Shostakovich composed most of his Seventh Symphony in Leningrad, his birthplace, during the siege of the city that ultimately took nearly a million lives — roughly one-third of its inhabitants — as a result of hunger, cold and air raids. Already a world-famous composer, Shostakovich joined the war effort in late June 1941, right after the Nazi invasion. His time was divided between digging ditches throughout the city and making arrangements of light music to be played at the front. He began writing his new symphony on July 15. By the end of the month, he was reassigned to the fire-fighting brigade at the Leningrad Conservatory, and he subsequently was photographed in his fireman’s outfit, standing on the conservatory rooftop . (He made the cover of Time magazine that month wearing his fire helmet.)

    As intended, the image of a great composer ready to defend his city and his people did not go unnoticed. The American poet Carl Sandburg wrote: “Sometimes as a fire warden you run to the streets and help put out the fire set by Nazi Luftwaffe bombs. Then you walk home and write more music.” The music was the Seventh Symphony, soon to be known everywhere as the Leningrad Symphony. As Sandburg suggested, it was “music written with the heart’s blood.”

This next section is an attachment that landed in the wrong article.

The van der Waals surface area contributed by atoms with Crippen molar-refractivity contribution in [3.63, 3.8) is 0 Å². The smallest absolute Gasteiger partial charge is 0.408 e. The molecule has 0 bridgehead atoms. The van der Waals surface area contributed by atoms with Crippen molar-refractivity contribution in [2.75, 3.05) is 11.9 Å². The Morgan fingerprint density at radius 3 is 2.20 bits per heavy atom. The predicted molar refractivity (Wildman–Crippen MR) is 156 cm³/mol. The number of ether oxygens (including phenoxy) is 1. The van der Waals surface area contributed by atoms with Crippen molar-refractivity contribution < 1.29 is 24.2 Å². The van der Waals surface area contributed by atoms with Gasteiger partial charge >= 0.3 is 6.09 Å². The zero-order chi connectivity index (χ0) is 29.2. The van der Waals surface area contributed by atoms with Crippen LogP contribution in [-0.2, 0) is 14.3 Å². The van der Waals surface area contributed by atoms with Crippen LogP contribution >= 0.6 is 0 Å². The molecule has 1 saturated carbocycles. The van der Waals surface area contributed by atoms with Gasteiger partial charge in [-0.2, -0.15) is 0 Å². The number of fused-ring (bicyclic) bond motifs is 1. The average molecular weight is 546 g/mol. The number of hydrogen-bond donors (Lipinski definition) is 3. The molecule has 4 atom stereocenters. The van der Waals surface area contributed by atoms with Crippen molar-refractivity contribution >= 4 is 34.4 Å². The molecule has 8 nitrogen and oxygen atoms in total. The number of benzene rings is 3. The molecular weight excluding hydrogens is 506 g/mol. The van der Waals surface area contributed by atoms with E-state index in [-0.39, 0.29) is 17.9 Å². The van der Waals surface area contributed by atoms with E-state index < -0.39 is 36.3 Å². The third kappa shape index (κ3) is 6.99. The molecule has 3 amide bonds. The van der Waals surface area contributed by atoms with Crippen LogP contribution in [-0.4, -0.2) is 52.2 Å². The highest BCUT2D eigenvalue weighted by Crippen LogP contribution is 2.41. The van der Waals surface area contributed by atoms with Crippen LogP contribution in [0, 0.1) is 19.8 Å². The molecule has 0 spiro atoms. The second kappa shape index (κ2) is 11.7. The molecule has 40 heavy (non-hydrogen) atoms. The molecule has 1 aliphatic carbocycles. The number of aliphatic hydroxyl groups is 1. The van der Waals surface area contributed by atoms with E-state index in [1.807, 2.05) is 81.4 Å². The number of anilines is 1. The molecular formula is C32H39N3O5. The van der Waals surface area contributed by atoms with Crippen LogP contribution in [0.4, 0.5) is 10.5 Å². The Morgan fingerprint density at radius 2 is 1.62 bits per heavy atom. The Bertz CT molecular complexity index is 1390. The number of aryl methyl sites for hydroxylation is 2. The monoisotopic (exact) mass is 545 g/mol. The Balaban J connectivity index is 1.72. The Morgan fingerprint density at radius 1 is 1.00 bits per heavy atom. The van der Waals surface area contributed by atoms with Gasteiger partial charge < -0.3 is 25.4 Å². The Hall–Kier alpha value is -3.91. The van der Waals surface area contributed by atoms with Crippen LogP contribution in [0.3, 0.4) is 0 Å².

As part of its Truth to Power three-week festival, the CSO will perform Shostakovich’s Symphony No. 7 under Jaap van Zweden on May 22-24.

    Although the members of Leningrad’s most prestigious artistic institutions, including the conservatory and the philharmonic, were evacuated that summer, Shostakovich chose to stay in Leningrad, racing with his family to the air-raid shelters and returning to his desk at home to continue writing his symphony. “Even during air raids he seldom stopped working,” his wife Nina wrote. “If things began looking too hot, he calmly finished the bar he was writing, waited until the page dried, neatly arranged what he had written and took it down with him into the bomb shelter.”

    The first movement was completed on Sept. 3. He originally had intended it to stand alone as a symphonic poem, but he now recognized that it was merely the opening chapter of a long and deeply personal work. Two more movements were written at great speed. “Our art is threatened with great danger,” he said on Leningrad radio that month. “We will defend our music.” On Oct. 1, having finished three movements, Shostakovich was evacuated from the city against his wishes. He later moved to Kuibyshev, in the Volga region, where he finished the finale in December.